The October issue of National Geographic features the cover story “Reimagining Dinosaurs,” which includes the monumental discovery by Detroit Mercy Assistant Professor of Biology and National Geographic Explorer Nizar Ibrahim.
Ibrahim and his team’s research showed the predatory dinosaur Spinosaurus was aquatic and used tail-propelled swimming locomotion to hunt for prey in a massive river system. It is the first time such an adaptation has been reported in a dinosaur.
“This was such a fun project, and it’s super exciting to finally hold the actual National Geographic cover in my hands,” Ibrahim said. “If you like dinosaurs, paleontology or science in general, get the October issue! It’s packed with great research, superb storytelling and breathtaking visuals.
“The story holds a special place in my heart for a number of reasons: our recent Sahara expeditions form the ‘spine’ of the magazine story, and it features contributions by several close friends and collaborators, including Paolo Verzone, an exceptionally good photographer and Davide Bonadonna, one of the greatest paleontological illustrators in the world.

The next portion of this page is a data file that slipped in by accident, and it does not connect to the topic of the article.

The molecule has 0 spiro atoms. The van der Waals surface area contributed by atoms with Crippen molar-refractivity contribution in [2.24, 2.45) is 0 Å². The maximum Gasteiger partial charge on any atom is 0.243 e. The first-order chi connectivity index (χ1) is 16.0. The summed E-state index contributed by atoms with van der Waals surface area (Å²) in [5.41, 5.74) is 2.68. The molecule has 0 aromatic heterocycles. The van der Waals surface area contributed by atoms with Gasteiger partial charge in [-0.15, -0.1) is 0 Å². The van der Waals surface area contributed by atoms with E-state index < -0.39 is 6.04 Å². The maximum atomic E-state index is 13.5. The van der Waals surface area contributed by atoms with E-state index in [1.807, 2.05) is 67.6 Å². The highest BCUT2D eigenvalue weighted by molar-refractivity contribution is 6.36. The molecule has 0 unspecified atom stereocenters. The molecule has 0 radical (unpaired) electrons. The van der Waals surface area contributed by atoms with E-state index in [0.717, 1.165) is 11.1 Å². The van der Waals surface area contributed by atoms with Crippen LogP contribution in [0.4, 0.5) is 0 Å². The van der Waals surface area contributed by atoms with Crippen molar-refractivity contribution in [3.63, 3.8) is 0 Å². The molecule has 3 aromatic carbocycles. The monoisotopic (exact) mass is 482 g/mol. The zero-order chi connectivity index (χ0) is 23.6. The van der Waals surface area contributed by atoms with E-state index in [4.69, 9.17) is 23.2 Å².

“Michael Greshko, the very talented writer of the piece, joined us on the 2019 expedition, so he really experienced the thrill of our discoveries first hand, as is evident when you read the story.”
The theme of “Reimagining Dinosaurs” is groundbreaking science is changing what we know about how dinosaurs looked. According to National Geographic, there have been an average of 40 dinosaur finds per year, making the dinosaurs that most people are familiar and grew up with factually incorrect.
National Geographic says the issue is one of the first comprehensive looks at dinosaurs as a species of animal in almost two decades, and showcases scientific research from paleontologists that may differ from what you know about how dinosaurs move, hatch, grow, look, socialize and more.
The highlights include Ibrahim’s Spinosurus discovery, that Deinonychus appears to have had blush eggs similar to those of modern birds, researchers now know that many dinosaurs had feathers of some kind that came in a variety of colors and advances in 3D technology are allowing researchers to reconstruct details of dinosaur’s anatomy.
The National Geographic story was featured on Good Morning America.